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Nick & Norah’s Infinite Playlist, by Rachel Cohn and David Levithan

21 Apr

2006, Knopf, ISBN 0-375-83531-8

Plot Summary: Nick, the only straight member of a punk band, is playing a show at a New York club when the ex-girlfriend who broke his heart shows up with her new boyfriend. Trying to not reveal how hurt he still is, he asks a random girl nearby to be his girlfriend “for the next five minutes”.

The random girl is Norah, the daughter of a famous music exec, who is all too familiar with Nick’s ex and dealing with a breakup of her own. She finds herself attracted to Nick, but doesn’t want to get involved for a myriad of reasons.

The rest of the novel plays out in New York City as Nick and Norah fall for each other against a backdrop of punk rock, Russian food, and lots of self-examination. We learn more about NIck’s ex, Tris – a friend of Norah’s – and Norah’s relationship with her ex. Tris and Nick’s bandmate, Dev, offer relationship advice. We see the inner confidence crisis playing out in both their heads as they come up with reasons why one couldn’t possibly fall for the other. Ultimately, Nick tracks Norah down at a Russian eatery, where things fall into place as they let their guards down and talk to one another.

Critical Evaluation: Written from both Nick’s and Norah’s point of view in alternating chapters, the authors have gotten the teen voices down pat. Their voices will speak to teen readers who likely have, or have felt, the same relationship angst and the driving backdrop of the New York City punk scene will appeal to many teens, as will the concept of the playlist: a list of songs covering particular themes that Nick creates for his girlfriends. The book comes with its own suggested playlist for readers to download and enjoy. At times, the obsessive self-rumination on each character’s point grows a bit tedious, but will likely appeal to teen readers experiencing the same emotions. The characters are as fleshed out as they need to be, with personality reveals to the reader arriving at the same pace as they do to both Nick and Norah, allowing the reader to feel as if he or she is in real time with the characters.

Reviews: Teenreads.com: “Nick & Norah’s Infinite Playlist lays down a beat that drives you from cover to cover and invites you to pay attention to the soundtrack that envelops your own life: it’s the best way to tell who’s there to sing back-up and who’s up for a duet.”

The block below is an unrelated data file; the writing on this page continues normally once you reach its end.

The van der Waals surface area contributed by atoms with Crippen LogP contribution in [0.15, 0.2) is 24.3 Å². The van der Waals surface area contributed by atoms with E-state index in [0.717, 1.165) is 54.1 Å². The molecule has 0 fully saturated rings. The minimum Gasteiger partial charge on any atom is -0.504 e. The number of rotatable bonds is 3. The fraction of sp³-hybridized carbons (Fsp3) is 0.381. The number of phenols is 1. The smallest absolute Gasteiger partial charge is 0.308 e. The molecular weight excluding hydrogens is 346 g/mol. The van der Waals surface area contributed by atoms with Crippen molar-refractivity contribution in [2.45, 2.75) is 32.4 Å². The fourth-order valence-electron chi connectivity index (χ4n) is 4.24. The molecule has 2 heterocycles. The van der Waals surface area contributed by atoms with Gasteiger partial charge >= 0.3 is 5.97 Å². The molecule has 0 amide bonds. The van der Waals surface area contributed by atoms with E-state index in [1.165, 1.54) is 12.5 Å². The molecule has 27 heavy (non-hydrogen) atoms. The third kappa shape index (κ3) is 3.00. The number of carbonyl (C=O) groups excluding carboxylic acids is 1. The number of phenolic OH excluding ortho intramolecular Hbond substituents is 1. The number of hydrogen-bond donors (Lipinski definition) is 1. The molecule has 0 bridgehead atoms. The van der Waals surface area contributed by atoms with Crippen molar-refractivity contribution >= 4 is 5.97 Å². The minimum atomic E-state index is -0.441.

School Library Journal: “The passion and intelligence of these characters, along with the authors’ intimate knowledge of and complete respect for their audience, make this novel unique.” 

Booklist: “…many readers will respond to the tough, clever, amped-up narratives, which include mosh-pit coarse language and the characters’ wild yearning for love, and music, which feels powerful and true.”

Awards: None.

Reader’s Annotation: To avoid his ex-girlfriend, Nick asks Norah, someone he just met at a punk club, to pose as his girlfriend for the next five minutes; they spend the rest of the night getting to know one another as they share a love of punk rock and Russian food in New York City.

Author Information: Rachel Cohn and David Levithan have written three books together: Nick & Norah’s Infinite Playlist (2006), Naomi and Ely’s No Kiss List (2007), and Dash & Lily’s Book of Dares (2010). Rachel Cohn’s book Gingerbread is an ALA Best Book for Young Adults, an ALA Top Ten Quick Pick for Young Adults, and a Publisher’s Weekly and School Library Journal Best Book of the Year. David Levithan is a Lambda Literary Award-winning writer of teen fiction with a GLBT (gay-lesbian-bisexual-transgender) bent, including Boy Meets Boy and The Realm of Possibility. His books have also been chosen as ALA Top 10 Best Books for Young Adults and ALA Quick Picks. Their websites link to one another. Random House’s Nick & Norah website allows visitors to make and upload their own playlists, download audio excerpts of their books, and access characters’ blogs.

Genre: Romance. Subgenres: friendship, fiction.

Booktalking Ideas: Music plays a huge part in both NIck’s and Norah’s lives. How do you feel about music? Is it just enjoyable to listen to, or do you create your own playlists – your own “soundtracks” – for your life? Do you make playlists with and for your friends? What are some kinds of playlists you would create?

Reading Level/Interest Age: 14+

Challenge Issues/Defense: Language, mild sexuality, alcohol and drug use. Defense: The novel is written through the eyes of a teen in the punk club scene; the characters talk and act like older teens. They are past the age of consent – they are already 18.

Why did you include this book in the titles you selected?

I’m not normally a fan of the romance genre, but I thought it would be a fun book because I have read and enjoyed David Levithan in the past.

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